Sunday, January 31, 2010

How to Let Go — and What to Let Go Of

In certain parts of Asia, they have an ingenious method for catching monkeys alive. The hunter cuts a hole in a coconut just big enough for a monkey to reach in with its hand, but not big enough for it to remove its closed fist. Then the hunter puts a ripe banana inside, attaches the coconut to a string, and waits. Upon grabbing the banana, the monkey becomes so attached to keeping the fruit that it refuses to let go, and the hunter can reel the animal in like a fish on a hook.
As I mention in Chapter 6, your mind is like a monkey in more ways than one. Not only does it leap about from thought to thought like a monkey in a tree, but it also has the annoying tendency of holding tightly to certain ideas, opinions, thoughts, memories, and emotions, as though its life (and yours) depends on it — and pushing away others with equal force. This constant shifting between attachment and aversion causes you stress because you’re constantly struggling to control what can’t be controlled. Thoughts and feelings come and go whether you like them or not, and the stock market falls and relationships end despite your preferences to the contrary. In Alcoholics Anonymous and other 12-step programs, people recite the following prayer: “Grant me the serenity to accept what I cannot change, the courage to change what I can, and the wisdom to know the difference.” In meditation, you develop the power to control or change what you can — not the events or circumstances of your life, but how you relate to them — and the peace of mind to accept what you can’t.
Meditation teaches you how to loosen your monkey-grip on your experience and create a kind of inner spaciousness and relaxation by letting go of control and allowing things to be the way they are.

Making an effortless effort

When I was a neophyte meditator, one of my teachers, the Zen master Shunryu Suzuki, used to say somewhat mysteriously, “Follow the wave, drive the wave.” But I never really knew what he meant until I started to surf. Now I understand! When I’m out there on the ocean floating on my board, alone with the wind and the sky, I’m excruciatingly aware of how small and insignificant I am in comparison to the awesome power of the water. It would be presumptuous of me to say that I surf the waves — in fact, the waves surf me! I know that I can’t possibly attempt to control the water in any way. Yet I do need to exert a certain effort: I need to concentrate on the swell, paddle at just the right time, and position my body in just the right way to catch the wave at its apex so that it can carry me to the shore. And I need to stay focused as I shift my weight ever so subtly from side to side in order to ride the wave as fully as I possibly can.
Well, meditation is like surfing. If you push too hard and try to control your mind, you’ll just end up feeling rigid and tight, and you’ll keep wiping out as the result of your effort. But if you hang back and exert no effort at all, you won’t have the focus or concentration necessary to hold your position as the waves of thought and emotion wash over you.
Like surfing — or skiing or any sport, for that matter — meditation requires a constantly shifting balance of yang and yin, driving and following, effort and effortlessness. As I mention in Chapter 1, concentration is the yang of meditation (focused, powerful, penetrating) and receptive awareness is the yin (open, expansive, welcoming). Although you may have to exert considerable effort at first just to develop your concentration, try not to become tense or obsessive about it. Let your effort be effortless, like a seasoned surfer’s. Eventually, your concentration will arise quite naturally and take only minimal effort to maintain, and you’ll be able to relax and open your awareness to whatever arises. Even the notions of yin and yang (awareness and concentration) will ultimately drop away, and you can just be, with effortless effort —which is the real point of meditation.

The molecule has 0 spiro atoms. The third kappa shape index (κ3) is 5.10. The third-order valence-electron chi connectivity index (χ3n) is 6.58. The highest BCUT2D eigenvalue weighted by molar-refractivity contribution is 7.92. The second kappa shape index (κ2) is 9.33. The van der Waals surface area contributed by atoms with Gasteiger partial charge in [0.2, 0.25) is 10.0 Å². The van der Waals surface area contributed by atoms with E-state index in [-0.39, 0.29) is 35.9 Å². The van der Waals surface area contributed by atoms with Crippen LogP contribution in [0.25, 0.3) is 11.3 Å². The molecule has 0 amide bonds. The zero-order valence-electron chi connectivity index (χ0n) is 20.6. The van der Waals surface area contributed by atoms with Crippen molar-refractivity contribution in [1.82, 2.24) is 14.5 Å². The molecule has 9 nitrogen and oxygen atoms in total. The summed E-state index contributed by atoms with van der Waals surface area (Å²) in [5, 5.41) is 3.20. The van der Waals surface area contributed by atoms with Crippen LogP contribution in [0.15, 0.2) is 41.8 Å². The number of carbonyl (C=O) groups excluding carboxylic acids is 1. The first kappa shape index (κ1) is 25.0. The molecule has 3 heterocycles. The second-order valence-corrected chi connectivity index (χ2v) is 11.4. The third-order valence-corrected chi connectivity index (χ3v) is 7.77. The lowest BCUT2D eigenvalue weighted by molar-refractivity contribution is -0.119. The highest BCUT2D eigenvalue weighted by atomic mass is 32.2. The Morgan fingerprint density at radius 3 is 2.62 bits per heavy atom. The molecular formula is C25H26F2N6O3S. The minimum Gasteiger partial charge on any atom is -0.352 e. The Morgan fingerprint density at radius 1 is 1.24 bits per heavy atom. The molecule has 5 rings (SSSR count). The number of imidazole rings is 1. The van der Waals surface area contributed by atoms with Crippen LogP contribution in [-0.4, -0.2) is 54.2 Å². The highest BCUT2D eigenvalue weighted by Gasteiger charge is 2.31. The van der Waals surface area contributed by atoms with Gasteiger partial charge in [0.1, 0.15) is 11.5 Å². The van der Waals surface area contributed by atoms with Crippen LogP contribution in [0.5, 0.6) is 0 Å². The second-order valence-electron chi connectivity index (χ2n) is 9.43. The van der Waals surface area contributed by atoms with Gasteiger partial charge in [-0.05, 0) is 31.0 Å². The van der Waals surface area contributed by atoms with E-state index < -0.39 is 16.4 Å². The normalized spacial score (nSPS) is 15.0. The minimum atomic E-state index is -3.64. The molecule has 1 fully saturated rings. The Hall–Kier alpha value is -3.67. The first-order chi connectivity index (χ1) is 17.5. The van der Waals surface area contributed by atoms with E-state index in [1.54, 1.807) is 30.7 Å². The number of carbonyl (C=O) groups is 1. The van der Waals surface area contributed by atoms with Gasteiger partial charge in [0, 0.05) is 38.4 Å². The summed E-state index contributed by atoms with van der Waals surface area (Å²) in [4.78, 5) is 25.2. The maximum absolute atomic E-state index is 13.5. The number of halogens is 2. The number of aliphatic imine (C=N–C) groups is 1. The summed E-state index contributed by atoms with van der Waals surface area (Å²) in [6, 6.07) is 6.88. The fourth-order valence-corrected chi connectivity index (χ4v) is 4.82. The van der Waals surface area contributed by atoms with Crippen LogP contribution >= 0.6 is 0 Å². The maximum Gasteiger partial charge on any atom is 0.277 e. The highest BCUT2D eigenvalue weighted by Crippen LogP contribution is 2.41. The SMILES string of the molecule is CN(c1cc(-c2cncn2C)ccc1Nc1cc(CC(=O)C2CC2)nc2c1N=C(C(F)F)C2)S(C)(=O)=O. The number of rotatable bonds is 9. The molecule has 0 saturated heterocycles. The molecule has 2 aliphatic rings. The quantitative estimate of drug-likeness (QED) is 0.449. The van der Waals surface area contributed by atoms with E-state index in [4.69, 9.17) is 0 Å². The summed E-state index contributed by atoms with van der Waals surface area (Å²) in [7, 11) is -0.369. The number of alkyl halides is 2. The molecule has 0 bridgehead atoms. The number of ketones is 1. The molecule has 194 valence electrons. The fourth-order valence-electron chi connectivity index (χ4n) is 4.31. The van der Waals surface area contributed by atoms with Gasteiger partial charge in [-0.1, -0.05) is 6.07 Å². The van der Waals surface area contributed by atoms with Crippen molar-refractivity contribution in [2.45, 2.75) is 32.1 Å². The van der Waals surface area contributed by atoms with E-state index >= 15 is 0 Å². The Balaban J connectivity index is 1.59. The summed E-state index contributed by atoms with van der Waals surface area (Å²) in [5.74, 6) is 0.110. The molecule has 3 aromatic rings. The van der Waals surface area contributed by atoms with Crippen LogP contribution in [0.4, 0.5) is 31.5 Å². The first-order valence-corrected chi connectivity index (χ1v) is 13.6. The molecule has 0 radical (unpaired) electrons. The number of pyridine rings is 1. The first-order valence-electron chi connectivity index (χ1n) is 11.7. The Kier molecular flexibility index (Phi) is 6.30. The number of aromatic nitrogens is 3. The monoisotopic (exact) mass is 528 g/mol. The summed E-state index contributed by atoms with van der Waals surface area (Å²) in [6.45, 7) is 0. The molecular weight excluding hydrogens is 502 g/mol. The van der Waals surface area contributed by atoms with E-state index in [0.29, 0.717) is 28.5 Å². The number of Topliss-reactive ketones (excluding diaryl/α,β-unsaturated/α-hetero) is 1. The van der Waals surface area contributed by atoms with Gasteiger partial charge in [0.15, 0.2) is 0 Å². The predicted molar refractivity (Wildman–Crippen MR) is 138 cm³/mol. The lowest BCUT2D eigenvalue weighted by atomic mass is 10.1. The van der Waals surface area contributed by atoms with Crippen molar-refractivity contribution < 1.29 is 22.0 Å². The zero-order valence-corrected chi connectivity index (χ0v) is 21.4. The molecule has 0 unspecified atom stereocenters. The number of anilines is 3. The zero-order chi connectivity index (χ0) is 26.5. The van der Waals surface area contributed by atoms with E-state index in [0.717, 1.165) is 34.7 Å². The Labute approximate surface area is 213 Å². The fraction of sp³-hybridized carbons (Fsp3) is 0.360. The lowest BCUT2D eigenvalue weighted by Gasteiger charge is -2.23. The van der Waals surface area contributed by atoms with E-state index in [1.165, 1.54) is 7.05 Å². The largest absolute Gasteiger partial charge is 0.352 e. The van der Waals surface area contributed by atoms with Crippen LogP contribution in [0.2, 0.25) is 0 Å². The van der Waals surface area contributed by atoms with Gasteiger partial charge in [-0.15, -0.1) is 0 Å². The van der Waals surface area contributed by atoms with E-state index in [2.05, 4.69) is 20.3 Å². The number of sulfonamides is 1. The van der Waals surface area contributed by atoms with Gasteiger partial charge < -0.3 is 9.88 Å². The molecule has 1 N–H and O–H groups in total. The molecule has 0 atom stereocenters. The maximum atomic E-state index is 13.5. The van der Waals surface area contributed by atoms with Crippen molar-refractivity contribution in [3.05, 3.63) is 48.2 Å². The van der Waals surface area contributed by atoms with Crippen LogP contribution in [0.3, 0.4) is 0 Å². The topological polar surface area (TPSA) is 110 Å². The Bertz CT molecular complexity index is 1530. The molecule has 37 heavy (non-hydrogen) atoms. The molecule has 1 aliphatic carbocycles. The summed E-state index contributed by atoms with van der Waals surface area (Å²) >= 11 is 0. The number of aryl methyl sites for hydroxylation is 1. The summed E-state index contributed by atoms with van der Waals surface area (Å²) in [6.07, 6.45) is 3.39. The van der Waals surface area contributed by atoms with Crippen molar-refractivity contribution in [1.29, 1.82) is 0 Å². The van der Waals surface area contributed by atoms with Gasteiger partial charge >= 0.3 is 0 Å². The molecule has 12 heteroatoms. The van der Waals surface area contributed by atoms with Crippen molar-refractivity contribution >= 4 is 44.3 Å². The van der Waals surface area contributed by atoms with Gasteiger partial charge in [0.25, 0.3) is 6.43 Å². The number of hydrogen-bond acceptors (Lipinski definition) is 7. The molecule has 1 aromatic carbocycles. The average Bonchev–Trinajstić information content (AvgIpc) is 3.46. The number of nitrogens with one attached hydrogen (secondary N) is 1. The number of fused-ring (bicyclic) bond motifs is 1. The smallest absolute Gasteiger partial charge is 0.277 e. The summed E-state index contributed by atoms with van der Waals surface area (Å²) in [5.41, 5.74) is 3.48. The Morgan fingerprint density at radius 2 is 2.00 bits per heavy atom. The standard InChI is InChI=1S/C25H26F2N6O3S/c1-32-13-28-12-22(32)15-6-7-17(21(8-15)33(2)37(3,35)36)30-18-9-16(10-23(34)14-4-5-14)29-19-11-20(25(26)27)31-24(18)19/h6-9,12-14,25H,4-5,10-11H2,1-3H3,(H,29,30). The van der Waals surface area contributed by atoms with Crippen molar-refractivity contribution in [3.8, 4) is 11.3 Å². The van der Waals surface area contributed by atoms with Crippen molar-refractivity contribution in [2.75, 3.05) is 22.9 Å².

In addition to effortless effort, meditation poses a number of other paradoxes that the mind can’t quite comprehend but that the body and heart find easy to grasp. To practice meditation, it helps to be
  • Serious yet lighthearted: After all, meditation is about lightening up —yet, if you’re not serious enough, you won’t make any progress.
  • Alert yet relaxed: Learn to balance these two qualities in your meditation. If you become too relaxed, you risk falling asleep, but if you’re too alert (that is, wired), you could become tense.
  • Spontaneous yet restrained: You can be totally “in the moment” and open to whatever arises in your awareness without becoming impulsive or indulging every fantasy or whim.
  • Engaged yet dispassionate: While being focused and attentive, you can avoid getting caught up in the compelling and emotionally charged stories your mind spins out.

Applying yourself “earnestly”

Where self-restraint keeps you from doing what might be harmful or unhealthy and wholeheartedness supplies the spark that ignites your meditation, earnestness keeps bringing your mind back to your focus. No matter what thoughts or feelings arise to seduce you away, you just keep plugging along — following your breaths or chanting your mantra or paying mindful attention in everyday life. Just as it takes consistency to return to your sitting day after day, it takes earnest application to return to the focus of your meditation moment after moment, without struggling or giving up. Earnestness isn’t sexy or exciting — it’s just essential!